“The hottest places in Hell are reserved for those who in time of moral crisis preserve their neutrality” (Dante’s Inferno). Dante Alighieri was an Italian writer born in Florence. He made a huge impact between the late 1200’s and early 1300’s in Florence by his political views, ideology and writing style. In 1301 he was exiled out of Florence and from this he created his masterpiece, The Divine Comedy which houses Dante’s Inferno. Upon reading selections of Dante's Inferno (Cantos: one, three, five, and thirty-four) one cannot help but see that vast amount of allusion made by this world renown author.
In Dante’s The Inferno, each part of his journey through Hell is broken up into different cantos, often according to which circle or sin he is choosing to focus on. The Dante that is being written about needs Virgil, Dante’s beloved hero of a poet stuck in Limbo, to guide him. Ultimately, Virgil also guides us by teaching a lesson both Dante and the reader in every canto. One of Virgil’s biggest explanations to Dante takes place in Canto II when he tells Dante why he’s so special to be able to journey through Hell alive.
In the eighth layer of hell, Dante placed the fraudulent- those who used lie and deception for personal gain. Within this division, there are ten pits that further subdivide the sins of the fraudulent. Beowulf would be placed in the second pit of the Fraudulent with the flatterers. Beowulf would be a good fit for this section because of his warrior-like actions. He was extremely interested in defeating Grendel because of the harm the creature was causing on society.
For example, in The Inferno, Dante's entire story centered on an allegorical journey, made by a fictional version of himself, into the depths of hell. In turn, that journey detailed the various punishments ascribed by God for all sorts of sins and sinful acts and utilized references to numerous historical figures to embellish his storyline. One example of a historical figure’s presence was readily evident in The Inferno, in that the travel companion of the fictional Dante was Virgil. In many ways, the author Virgil was also a literal guide for the poet Dante because he revered the work of Virgil.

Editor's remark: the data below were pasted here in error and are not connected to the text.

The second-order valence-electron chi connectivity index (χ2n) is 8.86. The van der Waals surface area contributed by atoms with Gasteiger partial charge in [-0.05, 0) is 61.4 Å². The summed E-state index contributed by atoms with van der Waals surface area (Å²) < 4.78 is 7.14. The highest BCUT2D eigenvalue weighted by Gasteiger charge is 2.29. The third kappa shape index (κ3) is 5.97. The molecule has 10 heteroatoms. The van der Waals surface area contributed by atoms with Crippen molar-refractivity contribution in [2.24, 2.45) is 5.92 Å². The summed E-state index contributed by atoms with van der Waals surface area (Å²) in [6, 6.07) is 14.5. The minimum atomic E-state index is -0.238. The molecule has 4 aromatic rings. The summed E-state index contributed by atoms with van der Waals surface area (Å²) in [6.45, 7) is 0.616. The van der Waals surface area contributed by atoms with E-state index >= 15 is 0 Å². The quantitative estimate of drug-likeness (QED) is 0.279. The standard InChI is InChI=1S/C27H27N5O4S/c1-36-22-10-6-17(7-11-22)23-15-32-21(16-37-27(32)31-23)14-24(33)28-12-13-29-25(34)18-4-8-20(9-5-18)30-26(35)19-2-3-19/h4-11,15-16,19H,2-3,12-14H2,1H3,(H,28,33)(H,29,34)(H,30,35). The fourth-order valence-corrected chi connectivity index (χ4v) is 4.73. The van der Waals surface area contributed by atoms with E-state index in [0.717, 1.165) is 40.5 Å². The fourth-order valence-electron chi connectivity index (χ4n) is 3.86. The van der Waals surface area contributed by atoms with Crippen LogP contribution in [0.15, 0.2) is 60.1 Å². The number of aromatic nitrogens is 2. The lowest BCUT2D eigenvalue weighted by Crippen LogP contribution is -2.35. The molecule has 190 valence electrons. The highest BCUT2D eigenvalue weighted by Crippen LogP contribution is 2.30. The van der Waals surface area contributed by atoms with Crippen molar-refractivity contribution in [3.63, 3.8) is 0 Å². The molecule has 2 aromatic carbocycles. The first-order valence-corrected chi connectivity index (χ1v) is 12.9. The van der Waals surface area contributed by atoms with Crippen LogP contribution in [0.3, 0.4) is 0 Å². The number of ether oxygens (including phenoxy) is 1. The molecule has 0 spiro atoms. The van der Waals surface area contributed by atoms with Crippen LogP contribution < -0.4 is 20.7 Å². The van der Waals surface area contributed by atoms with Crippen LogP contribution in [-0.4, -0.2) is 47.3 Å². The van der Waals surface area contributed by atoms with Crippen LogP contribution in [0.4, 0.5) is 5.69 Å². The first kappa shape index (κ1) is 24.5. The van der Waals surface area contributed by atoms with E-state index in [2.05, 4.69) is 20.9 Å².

The construction of Frost’s poem closely resembles the poetic structure of Dante’s Inferno, as well as incorporates physical representations of its content. When writing La Divina Commedia in the 1300’s, Dante invented terza rima, an arrangement of rhyming triplets in iambs. It requires the last word of the second line in each tercet to provide the rhyme for the first and third lines in the next tercet (aba, bcb, cdc). It is likely that Dante’s choice of terza rima symbolizes the Holy Trinity, supporting the religious theme incorporated into the Inferno. Due to Inferno’s success, other poets attempted to employ terza rima in their poetry, such as the English poet Geoffrey Chaucer, who used it in “Complaints to his Lady” written in the 14th
According to Oxford Dictionary Fount means a source of desirable quality and sage means a profoundly wise man. We know Virgil was a poet so in essence Dante is saying that Virgil is a wise and famous poet. In addition, Virgil like Dante lived through civil war and is the author of the Aeneid. The Aeneid is a story of a Trojan man ‘Aneneas’ who leaves his burning city (Troy) behind and travels to Italy Dante’s home in hopes of finding a glorious future.
Dante based The Inferno after Virgil 's book of Aeneid, Which was about the aftermath of the fall of Troy. Also Virgil describes in his story the basics of the afterlife which Dante used as the framework for his vision of the afterlife. Virgil was considered the best writer of Dante 's time and what better person to have as a guide then one of literature 's best writers. Virgil being the symbol of "Human Reason" would be the perfect guide through hell for Dante because he was in LIMBO which means he was born before Christ. Dante needed a good guide that would lead him out of hell.